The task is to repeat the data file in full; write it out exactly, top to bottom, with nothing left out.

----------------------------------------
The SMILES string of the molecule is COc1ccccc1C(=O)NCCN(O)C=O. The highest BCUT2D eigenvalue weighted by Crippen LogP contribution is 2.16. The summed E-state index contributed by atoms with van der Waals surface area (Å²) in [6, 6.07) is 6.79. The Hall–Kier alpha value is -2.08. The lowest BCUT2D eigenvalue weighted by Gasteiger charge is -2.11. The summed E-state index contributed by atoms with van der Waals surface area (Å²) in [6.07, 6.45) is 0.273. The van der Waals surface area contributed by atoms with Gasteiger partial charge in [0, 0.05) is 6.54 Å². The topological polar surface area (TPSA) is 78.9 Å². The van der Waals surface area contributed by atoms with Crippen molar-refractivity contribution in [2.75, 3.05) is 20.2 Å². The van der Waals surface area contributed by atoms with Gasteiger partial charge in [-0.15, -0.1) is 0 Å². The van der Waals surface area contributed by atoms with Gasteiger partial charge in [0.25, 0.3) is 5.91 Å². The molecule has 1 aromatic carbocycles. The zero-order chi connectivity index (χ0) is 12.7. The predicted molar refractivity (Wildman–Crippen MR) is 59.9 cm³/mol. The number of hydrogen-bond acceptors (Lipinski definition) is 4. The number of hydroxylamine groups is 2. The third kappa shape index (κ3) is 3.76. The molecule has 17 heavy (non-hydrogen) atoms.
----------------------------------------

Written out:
The SMILES string of the molecule is COc1ccccc1C(=O)NCCN(O)C=O. The highest BCUT2D eigenvalue weighted by Crippen LogP contribution is 2.16. The summed E-state index contributed by atoms with van der Waals surface area (Å²) in [6, 6.07) is 6.79. The Hall–Kier alpha value is -2.08. The lowest BCUT2D eigenvalue weighted by Gasteiger charge is -2.11. The summed E-state index contributed by atoms with van der Waals surface area (Å²) in [6.07, 6.45) is 0.273. The van der Waals surface area contributed by atoms with Gasteiger partial charge in [0, 0.05) is 6.54 Å². The topological polar surface area (TPSA) is 78.9 Å². The van der Waals surface area contributed by atoms with Crippen molar-refractivity contribution in [2.75, 3.05) is 20.2 Å². The van der Waals surface area contributed by atoms with Gasteiger partial charge in [-0.15, -0.1) is 0 Å². The van der Waals surface area contributed by atoms with Gasteiger partial charge in [0.25, 0.3) is 5.91 Å². The molecule has 1 aromatic carbocycles. The zero-order chi connectivity index (χ0) is 12.7. The predicted molar refractivity (Wildman–Crippen MR) is 59.9 cm³/mol. The number of hydrogen-bond acceptors (Lipinski definition) is 4. The number of hydroxylamine groups is 2. The third kappa shape index (κ3) is 3.76. The molecule has 17 heavy (non-hydrogen) atoms.